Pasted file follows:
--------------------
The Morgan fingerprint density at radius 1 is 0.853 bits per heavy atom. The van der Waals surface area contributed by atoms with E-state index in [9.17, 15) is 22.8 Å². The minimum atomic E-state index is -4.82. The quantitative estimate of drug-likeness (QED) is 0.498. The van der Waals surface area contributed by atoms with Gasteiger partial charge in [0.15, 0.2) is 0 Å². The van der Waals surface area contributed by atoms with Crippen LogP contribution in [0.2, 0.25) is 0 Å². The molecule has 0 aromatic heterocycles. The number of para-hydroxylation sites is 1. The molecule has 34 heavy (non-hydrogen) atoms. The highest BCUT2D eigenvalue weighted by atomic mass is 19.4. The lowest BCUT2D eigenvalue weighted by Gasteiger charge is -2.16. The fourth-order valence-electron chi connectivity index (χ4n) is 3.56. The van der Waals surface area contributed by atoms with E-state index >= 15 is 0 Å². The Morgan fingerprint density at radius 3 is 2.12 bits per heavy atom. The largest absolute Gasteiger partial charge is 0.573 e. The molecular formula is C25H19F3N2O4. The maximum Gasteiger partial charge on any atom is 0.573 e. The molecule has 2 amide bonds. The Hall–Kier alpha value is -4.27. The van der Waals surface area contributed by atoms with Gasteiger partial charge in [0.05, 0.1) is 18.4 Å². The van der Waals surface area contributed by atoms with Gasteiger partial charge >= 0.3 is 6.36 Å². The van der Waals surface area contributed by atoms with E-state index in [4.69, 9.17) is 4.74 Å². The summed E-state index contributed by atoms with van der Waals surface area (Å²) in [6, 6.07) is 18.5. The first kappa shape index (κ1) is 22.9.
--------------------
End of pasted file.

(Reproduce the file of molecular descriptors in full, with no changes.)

The Morgan fingerprint density at radius 1 is 0.853 bits per heavy atom. The van der Waals surface area contributed by atoms with E-state index in [9.17, 15) is 22.8 Å². The minimum atomic E-state index is -4.82. The quantitative estimate of drug-likeness (QED) is 0.498. The van der Waals surface area contributed by atoms with Gasteiger partial charge in [0.15, 0.2) is 0 Å². The van der Waals surface area contributed by atoms with Crippen LogP contribution in [0.2, 0.25) is 0 Å². The molecule has 0 aromatic heterocycles. The number of para-hydroxylation sites is 1. The molecule has 34 heavy (non-hydrogen) atoms. The highest BCUT2D eigenvalue weighted by atomic mass is 19.4. The lowest BCUT2D eigenvalue weighted by Gasteiger charge is -2.16. The fourth-order valence-electron chi connectivity index (χ4n) is 3.56. The van der Waals surface area contributed by atoms with E-state index >= 15 is 0 Å². The Morgan fingerprint density at radius 3 is 2.12 bits per heavy atom. The largest absolute Gasteiger partial charge is 0.573 e. The molecular formula is C25H19F3N2O4. The maximum Gasteiger partial charge on any atom is 0.573 e. The molecule has 2 amide bonds. The Hall–Kier alpha value is -4.27. The van der Waals surface area contributed by atoms with Gasteiger partial charge in [0.05, 0.1) is 18.4 Å². The van der Waals surface area contributed by atoms with Gasteiger partial charge >= 0.3 is 6.36 Å². The van der Waals surface area contributed by atoms with E-state index in [4.69, 9.17) is 4.74 Å². The summed E-state index contributed by atoms with van der Waals surface area (Å²) in [6, 6.07) is 18.5. The first kappa shape index (κ1) is 22.9.